Given its massive box office, you likely saw Batman v Superman: Dawn of Justicethis weekend. And whether you loved it or hated it, chances are you had some questions about the portion of the movie you managed to stay awake for. As always, our patented Spoiler FAQ has the answers you seek!
What is Batman v Superman?
The newest chapter in director Zack Snyder’s DC Cinematic Murderverse.
But what’s it about?
It’s about fundamentally misunderstanding Superman, Batman, superheroes in general, basic morality, and doubling down on all of Man of Steel’s problems. It’s also about 2.5 punishing hours long.
Sigh. You just went in already hating it, didn’t you?
Well, I certainly admit I wasn’t optimistic having seen the trailer, the previews, the interviews with Snyder, or the entirety of Man of Steel. But I can tell you I think I actually liked it more than I thought I would, which again, based on the evidence, was not at all. There are a few good moments. Wonder Woman is pretty much perfect. Affleck is a shockingly good Batman, although the script doesn’t do him any favors. And the movie isn’t as flat-out dumb asMan of Steel.
But the movie is dull. It is dull and dark and dour, and there is shockingly little superhero action in for a film that has not one but two superheroes in its title. It is not fun. And while it might not be as dumb as Man of Steel, it still has moments of WTF-ery so totally baffling it seems impossible that Snyder, the actors, the editors, the producers, and the studio execs would all have unanimously let them happen without pointing out how insane they are.
What do you mean?
I mean this is the first superhero movie that prominently features a glass jar full of urine.
Yeah. But there’s something else I find even more baffling, if not exactly unexpected. When I was watching BvS, a mother had brought her 7-year-old kid to see the film. By about 45 minutes—45 minutes of darkness and grimness and an almost total absence of superheroes—the poor kid had enough and started screaming because he was so scared. Zack Snyder has made a movie about the two greatest, most popular superheroes in the entire world that children should not be allowed to see.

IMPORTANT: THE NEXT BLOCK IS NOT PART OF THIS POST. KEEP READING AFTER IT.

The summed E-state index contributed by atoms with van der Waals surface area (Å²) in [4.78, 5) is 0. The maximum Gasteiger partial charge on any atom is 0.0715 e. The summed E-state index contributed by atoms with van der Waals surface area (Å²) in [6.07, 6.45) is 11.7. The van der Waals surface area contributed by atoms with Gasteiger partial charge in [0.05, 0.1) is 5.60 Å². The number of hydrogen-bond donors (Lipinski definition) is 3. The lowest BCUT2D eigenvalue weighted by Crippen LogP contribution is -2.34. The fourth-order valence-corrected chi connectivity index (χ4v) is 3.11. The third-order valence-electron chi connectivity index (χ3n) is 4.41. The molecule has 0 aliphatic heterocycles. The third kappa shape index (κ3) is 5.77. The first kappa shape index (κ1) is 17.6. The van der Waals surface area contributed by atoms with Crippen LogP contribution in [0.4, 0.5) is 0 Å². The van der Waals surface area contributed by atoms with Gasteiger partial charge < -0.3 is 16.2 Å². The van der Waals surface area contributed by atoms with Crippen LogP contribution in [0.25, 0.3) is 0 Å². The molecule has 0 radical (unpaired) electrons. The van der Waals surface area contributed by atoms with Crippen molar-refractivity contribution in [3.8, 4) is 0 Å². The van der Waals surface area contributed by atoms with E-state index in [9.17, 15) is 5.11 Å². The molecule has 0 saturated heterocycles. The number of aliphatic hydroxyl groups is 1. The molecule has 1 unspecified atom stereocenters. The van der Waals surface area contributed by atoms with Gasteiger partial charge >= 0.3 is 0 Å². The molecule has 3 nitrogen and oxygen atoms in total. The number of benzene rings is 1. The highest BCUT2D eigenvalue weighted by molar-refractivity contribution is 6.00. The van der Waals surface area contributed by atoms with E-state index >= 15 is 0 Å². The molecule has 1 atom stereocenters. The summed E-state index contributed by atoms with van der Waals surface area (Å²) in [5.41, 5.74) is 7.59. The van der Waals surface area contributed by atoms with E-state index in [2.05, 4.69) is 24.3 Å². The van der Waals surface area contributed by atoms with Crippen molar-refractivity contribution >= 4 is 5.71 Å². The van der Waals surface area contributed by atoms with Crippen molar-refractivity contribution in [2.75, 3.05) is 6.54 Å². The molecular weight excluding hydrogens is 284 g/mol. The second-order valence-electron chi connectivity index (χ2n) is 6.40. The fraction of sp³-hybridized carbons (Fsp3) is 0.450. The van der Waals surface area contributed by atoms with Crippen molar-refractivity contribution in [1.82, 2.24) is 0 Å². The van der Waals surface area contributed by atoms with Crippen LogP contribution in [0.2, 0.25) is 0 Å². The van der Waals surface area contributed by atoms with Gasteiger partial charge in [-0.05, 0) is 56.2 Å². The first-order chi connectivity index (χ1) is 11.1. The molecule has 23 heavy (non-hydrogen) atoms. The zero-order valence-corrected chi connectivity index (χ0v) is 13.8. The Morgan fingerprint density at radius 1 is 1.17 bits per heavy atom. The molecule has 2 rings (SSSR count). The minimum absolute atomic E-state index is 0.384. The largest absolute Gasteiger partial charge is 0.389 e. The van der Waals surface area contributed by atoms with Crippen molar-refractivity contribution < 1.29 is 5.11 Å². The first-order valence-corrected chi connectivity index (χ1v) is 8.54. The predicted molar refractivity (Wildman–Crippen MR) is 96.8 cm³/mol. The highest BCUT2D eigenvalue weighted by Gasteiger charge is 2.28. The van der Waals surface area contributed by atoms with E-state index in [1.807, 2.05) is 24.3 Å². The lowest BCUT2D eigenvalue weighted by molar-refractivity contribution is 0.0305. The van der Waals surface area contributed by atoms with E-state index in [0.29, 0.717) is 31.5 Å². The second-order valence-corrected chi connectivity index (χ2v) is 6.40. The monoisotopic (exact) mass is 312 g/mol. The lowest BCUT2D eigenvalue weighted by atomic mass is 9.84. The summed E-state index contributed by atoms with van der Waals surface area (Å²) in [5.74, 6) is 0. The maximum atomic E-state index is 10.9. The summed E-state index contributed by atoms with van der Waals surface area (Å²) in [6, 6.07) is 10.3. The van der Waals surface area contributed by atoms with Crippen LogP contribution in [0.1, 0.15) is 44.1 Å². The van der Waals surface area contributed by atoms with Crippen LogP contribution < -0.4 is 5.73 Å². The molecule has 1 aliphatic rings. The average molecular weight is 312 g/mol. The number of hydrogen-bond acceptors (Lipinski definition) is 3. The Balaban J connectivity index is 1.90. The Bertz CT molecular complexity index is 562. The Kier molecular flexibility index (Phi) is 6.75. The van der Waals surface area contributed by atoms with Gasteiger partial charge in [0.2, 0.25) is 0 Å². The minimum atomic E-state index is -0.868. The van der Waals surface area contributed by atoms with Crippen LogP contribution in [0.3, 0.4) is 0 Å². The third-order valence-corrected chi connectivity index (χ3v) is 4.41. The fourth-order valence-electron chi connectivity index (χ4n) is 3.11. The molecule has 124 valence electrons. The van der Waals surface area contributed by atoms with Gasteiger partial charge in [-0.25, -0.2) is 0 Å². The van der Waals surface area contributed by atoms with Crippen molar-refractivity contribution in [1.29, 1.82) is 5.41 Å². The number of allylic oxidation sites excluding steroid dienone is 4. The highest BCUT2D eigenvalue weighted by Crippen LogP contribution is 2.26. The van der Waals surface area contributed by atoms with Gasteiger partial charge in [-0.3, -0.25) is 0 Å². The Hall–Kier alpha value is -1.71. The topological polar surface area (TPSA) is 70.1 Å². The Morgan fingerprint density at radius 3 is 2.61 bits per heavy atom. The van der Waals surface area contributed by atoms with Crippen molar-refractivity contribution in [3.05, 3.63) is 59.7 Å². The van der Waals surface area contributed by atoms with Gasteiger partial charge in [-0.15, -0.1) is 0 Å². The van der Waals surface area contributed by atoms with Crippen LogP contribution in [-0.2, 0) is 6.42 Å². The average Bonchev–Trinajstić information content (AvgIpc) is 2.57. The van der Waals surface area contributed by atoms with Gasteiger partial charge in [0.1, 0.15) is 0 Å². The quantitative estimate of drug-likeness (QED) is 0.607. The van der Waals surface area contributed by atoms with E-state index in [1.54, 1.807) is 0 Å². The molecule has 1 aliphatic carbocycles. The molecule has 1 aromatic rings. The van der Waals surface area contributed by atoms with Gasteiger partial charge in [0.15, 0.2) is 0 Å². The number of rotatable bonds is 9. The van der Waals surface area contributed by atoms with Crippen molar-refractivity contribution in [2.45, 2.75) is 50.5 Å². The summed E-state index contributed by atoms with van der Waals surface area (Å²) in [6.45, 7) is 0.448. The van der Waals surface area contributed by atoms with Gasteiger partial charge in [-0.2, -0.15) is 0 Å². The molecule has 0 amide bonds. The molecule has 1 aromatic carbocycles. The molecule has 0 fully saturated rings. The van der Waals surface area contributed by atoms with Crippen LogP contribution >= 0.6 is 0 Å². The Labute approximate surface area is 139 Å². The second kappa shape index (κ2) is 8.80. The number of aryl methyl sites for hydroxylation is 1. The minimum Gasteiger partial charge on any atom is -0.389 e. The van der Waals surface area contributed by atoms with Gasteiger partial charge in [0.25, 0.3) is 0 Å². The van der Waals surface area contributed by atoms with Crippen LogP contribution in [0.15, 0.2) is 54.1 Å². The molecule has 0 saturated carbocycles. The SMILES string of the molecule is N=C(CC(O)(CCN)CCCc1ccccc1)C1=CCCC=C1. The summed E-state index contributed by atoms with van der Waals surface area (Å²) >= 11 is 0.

But it’s PG-13…
But it’s still been marketed to children; look at the Batman and Superman merchandise flooding any department store. But also Marvel’s movies are all PG-13 and they don’t have this problem, nor do parents expect them to. And that’s why Marvel/Hasbro/Disney sells toys based on Captain America and Avengers and all that other shit to kids, because they want kids to interested in Marvel characters. WB/DC wants the same, they just failed to make a movie that they can watch without having nightmares or being bored to tears. You can blame the MPAA’s outdated rating system, the superhero movie industry, or modern society, but I guarantee that this poor woman was not the only adult who had to take their kid out of BvS this weekend.
By the way, when the kid was taken out screaming? We hadn’t even gotten to the scene where Superman fails to stop a terrorist from blowing up the capitol building and he stands there like a dope in a room full of flames and charred bodies.
Welcome to DC’s Murderverse, my friend. Hope you survive the experience! (You won’t. Batman will murder you.)
How does the movie begin?
With the death of Bruce Wayne’s parents, as is legally mandated in every goddamn movie he appears in. Also there’s a flashback to when young Bruce fell into the Batcave and the bats magically levitate him out.